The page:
- Responsive design
- Focus on content
- New fonts
- Sticky sidebar
- How to enable distraction-free mode
- Meta boxes and footer
- Preview posts
- Inline image editing toolbar
- Complex queries
- Developer reference
- Jetpack 3.3 – Centralized Dashboard
Register Now to Attend
1442 Brush Street, Detroit, MI
Secure parking is available across the street from us, and nearby at The Opera House and Z Lot. There is also street parking and parking nearby in Greektown Casino. Members interested in purchasing a parking space can do so through Bamboo Detroit.
In her talk for Metro Detroit WordPress Meetup at Grand Circus, Jacklyn Stachurski, a happiness engineer at Automattic, walked through the history and details of the VaultPress plugin and how it compares to similar solutions on the market. Here are my notes from her talk on VaultPress: A plugin for your backup needs:
- VaultPress is a complete backup service for self-hosted WordPress sites.
- It is a subscription-based solution offered by Automattic, the team behind WordPress.
- Daily website scans; VaultPress scans your site for potentially harmful files
- One-click restores; either via FTP or SSH connection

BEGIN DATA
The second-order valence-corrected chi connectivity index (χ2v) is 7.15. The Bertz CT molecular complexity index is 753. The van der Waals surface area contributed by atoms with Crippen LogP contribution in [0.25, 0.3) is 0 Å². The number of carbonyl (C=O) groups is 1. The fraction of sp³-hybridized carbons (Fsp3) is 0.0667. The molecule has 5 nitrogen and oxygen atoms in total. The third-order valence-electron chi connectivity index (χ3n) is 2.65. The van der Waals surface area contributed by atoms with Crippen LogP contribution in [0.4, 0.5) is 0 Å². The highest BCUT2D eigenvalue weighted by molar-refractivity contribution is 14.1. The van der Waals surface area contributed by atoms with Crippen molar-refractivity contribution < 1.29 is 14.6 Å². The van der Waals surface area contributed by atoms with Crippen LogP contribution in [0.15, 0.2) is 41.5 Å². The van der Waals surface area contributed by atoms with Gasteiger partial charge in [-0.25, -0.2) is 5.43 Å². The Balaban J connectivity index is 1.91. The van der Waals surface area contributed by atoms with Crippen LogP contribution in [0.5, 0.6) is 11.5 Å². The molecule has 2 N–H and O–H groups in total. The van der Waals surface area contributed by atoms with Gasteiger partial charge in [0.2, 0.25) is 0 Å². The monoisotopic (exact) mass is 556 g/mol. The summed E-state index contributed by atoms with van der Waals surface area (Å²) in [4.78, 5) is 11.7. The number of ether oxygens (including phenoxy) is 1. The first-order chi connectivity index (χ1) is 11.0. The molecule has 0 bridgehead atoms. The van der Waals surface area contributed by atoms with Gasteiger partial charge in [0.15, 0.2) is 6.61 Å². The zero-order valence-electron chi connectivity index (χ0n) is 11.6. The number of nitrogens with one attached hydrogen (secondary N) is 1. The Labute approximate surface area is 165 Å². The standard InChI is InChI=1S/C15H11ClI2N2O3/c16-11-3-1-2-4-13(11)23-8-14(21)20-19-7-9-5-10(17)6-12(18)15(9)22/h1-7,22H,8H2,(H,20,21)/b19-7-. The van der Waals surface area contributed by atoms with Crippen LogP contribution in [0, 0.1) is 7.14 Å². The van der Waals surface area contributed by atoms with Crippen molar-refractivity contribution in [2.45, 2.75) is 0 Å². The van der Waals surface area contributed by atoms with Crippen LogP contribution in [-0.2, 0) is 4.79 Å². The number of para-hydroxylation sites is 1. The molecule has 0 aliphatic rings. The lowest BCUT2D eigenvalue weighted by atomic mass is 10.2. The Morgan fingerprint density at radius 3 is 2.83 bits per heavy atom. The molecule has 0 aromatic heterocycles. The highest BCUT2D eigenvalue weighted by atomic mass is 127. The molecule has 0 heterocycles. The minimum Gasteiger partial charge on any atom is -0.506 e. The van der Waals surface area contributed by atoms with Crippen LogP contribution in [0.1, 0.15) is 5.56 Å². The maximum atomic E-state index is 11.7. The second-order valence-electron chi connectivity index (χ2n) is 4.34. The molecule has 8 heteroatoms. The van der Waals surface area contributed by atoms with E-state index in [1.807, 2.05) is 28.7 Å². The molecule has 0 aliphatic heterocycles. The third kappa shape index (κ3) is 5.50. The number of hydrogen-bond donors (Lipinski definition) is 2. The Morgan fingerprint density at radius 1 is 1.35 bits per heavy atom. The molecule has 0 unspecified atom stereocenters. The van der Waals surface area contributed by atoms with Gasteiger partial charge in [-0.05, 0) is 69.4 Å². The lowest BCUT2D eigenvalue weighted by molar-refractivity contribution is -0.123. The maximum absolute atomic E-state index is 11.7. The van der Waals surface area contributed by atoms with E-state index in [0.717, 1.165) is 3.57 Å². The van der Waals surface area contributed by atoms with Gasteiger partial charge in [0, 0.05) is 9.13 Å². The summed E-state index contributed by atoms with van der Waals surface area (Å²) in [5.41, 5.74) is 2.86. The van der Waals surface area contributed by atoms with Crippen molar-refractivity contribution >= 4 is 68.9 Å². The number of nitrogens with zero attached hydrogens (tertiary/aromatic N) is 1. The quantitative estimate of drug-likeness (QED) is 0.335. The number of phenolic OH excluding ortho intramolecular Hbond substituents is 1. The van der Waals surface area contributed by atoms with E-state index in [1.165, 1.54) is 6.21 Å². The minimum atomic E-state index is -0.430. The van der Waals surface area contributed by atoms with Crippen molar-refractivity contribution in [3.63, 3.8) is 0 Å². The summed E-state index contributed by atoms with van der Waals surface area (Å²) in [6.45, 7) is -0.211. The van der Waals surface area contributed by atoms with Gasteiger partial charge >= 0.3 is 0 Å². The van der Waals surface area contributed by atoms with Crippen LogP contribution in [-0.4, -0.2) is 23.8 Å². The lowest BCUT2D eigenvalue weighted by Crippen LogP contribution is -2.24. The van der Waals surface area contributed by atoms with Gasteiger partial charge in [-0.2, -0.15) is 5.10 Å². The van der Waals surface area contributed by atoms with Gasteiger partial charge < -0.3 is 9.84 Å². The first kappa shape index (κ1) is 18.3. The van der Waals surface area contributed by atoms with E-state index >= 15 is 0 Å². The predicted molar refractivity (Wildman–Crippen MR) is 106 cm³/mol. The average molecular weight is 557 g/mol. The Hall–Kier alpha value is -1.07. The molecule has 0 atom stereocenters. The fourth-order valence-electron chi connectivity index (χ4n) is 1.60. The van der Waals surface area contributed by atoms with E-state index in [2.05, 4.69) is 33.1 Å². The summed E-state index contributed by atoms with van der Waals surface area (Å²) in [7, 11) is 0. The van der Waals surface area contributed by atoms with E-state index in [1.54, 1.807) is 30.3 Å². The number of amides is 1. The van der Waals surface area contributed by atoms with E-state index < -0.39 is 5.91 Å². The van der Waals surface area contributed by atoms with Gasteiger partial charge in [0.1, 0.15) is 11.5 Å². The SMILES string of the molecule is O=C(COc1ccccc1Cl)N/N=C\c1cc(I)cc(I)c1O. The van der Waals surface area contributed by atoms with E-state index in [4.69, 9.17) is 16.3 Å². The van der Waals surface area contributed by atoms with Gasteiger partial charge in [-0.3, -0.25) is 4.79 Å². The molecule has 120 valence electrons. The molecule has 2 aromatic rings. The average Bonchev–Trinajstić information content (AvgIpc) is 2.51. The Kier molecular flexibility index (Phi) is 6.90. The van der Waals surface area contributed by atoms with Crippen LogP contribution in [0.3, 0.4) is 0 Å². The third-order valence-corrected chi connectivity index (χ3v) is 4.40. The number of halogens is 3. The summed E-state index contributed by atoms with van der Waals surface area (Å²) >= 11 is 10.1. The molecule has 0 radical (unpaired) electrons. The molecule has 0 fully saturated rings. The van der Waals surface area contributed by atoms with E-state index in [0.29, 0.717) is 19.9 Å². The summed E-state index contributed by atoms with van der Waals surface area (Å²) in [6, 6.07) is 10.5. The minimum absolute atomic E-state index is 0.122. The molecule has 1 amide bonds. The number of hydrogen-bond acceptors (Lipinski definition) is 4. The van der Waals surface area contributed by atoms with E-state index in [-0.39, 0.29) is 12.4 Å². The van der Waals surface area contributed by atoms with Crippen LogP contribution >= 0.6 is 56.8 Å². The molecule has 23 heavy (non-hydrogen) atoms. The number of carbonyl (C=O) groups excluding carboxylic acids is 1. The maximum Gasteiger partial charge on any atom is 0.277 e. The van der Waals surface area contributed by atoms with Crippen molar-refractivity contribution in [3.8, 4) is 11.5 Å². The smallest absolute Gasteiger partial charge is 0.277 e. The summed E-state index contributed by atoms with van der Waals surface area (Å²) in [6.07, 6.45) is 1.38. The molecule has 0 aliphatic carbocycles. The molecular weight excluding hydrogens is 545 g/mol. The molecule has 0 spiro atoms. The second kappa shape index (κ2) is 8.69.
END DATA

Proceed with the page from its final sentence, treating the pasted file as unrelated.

- Backup archive; browse your backup history and download files/folders
- Real time backup activity; VaultPress syncs your latest changes
- Review & fix; easily review suspicious code and fix common threats
- Safekeepers – Customer Support; WordPress experts to assist with a backup/restore
Lite – $55/yr or $5/mo
- Daily backups with a 30-day archive & automated restores
- Safekeeper Support
- Limited, 30-day backup archive
Basic – $165/yr or $15/mo
- Realtime backup to protect changes as they happen
- Safekeeper support
- Full backup archive
Premium – $440/yr or $40/mo
- Security scanning for known & potential threats
- Daily security scans
- Priority Safekeeper Support
- Full backup archive
- Located outside of main WordPress install
- Access to WP version number
- Detailed overview of backups
- Choose what to include in restore (i.e. plugins, themes, db, uploads)
Other VaultPress Details
- Security: Warning and alerts for compromised files. Gives location and suggests fixes
- Stats: Comments and other activity
- Activity: Shows date last synched
- + Has ability to schedule your own backups
- + Cloud storage
- + Multiple licenses
- + Easy restores
- - 1GB storage
- - Forum support only
- + Has ability to schedule your own backups
- + Free backup solution
- + Cloud storage
- - No automated restores
- - Poor support
- - Manual restores
- + Created/Supported by Automattic
- + Both email and chat support
- + Realtime backups
- + One-click restores
- - No multiple site plans
- - No cloud storage
- - WP install required
Slides – Notes PDF